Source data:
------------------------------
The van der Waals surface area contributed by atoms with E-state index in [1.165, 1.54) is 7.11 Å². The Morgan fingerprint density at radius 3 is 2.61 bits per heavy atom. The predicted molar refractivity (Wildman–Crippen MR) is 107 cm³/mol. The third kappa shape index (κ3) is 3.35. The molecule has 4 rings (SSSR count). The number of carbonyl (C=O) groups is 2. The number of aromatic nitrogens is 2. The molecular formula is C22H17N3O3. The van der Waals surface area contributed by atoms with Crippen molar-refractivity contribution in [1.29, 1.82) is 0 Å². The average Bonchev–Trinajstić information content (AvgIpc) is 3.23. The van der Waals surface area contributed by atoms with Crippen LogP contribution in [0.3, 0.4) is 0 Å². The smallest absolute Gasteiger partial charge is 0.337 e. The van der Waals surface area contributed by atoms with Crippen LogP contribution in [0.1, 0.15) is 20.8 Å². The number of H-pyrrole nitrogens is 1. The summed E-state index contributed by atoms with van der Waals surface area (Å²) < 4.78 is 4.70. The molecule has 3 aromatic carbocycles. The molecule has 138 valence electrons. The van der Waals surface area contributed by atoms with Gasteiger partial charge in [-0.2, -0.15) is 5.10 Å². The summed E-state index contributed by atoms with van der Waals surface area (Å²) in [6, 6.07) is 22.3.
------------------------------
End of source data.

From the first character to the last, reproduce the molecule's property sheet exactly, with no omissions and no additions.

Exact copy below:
The van der Waals surface area contributed by atoms with E-state index in [1.165, 1.54) is 7.11 Å². The Morgan fingerprint density at radius 3 is 2.61 bits per heavy atom. The predicted molar refractivity (Wildman–Crippen MR) is 107 cm³/mol. The third kappa shape index (κ3) is 3.35. The molecule has 4 rings (SSSR count). The number of carbonyl (C=O) groups is 2. The number of aromatic nitrogens is 2. The molecular formula is C22H17N3O3. The van der Waals surface area contributed by atoms with Crippen molar-refractivity contribution in [1.29, 1.82) is 0 Å². The average Bonchev–Trinajstić information content (AvgIpc) is 3.23. The van der Waals surface area contributed by atoms with Crippen LogP contribution in [0.3, 0.4) is 0 Å². The smallest absolute Gasteiger partial charge is 0.337 e. The van der Waals surface area contributed by atoms with Crippen LogP contribution in [0.1, 0.15) is 20.8 Å². The number of H-pyrrole nitrogens is 1. The summed E-state index contributed by atoms with van der Waals surface area (Å²) < 4.78 is 4.70. The molecule has 3 aromatic carbocycles. The molecule has 138 valence electrons. The van der Waals surface area contributed by atoms with Gasteiger partial charge in [-0.2, -0.15) is 5.10 Å². The summed E-state index contributed by atoms with van der Waals surface area (Å²) in [6, 6.07) is 22.3.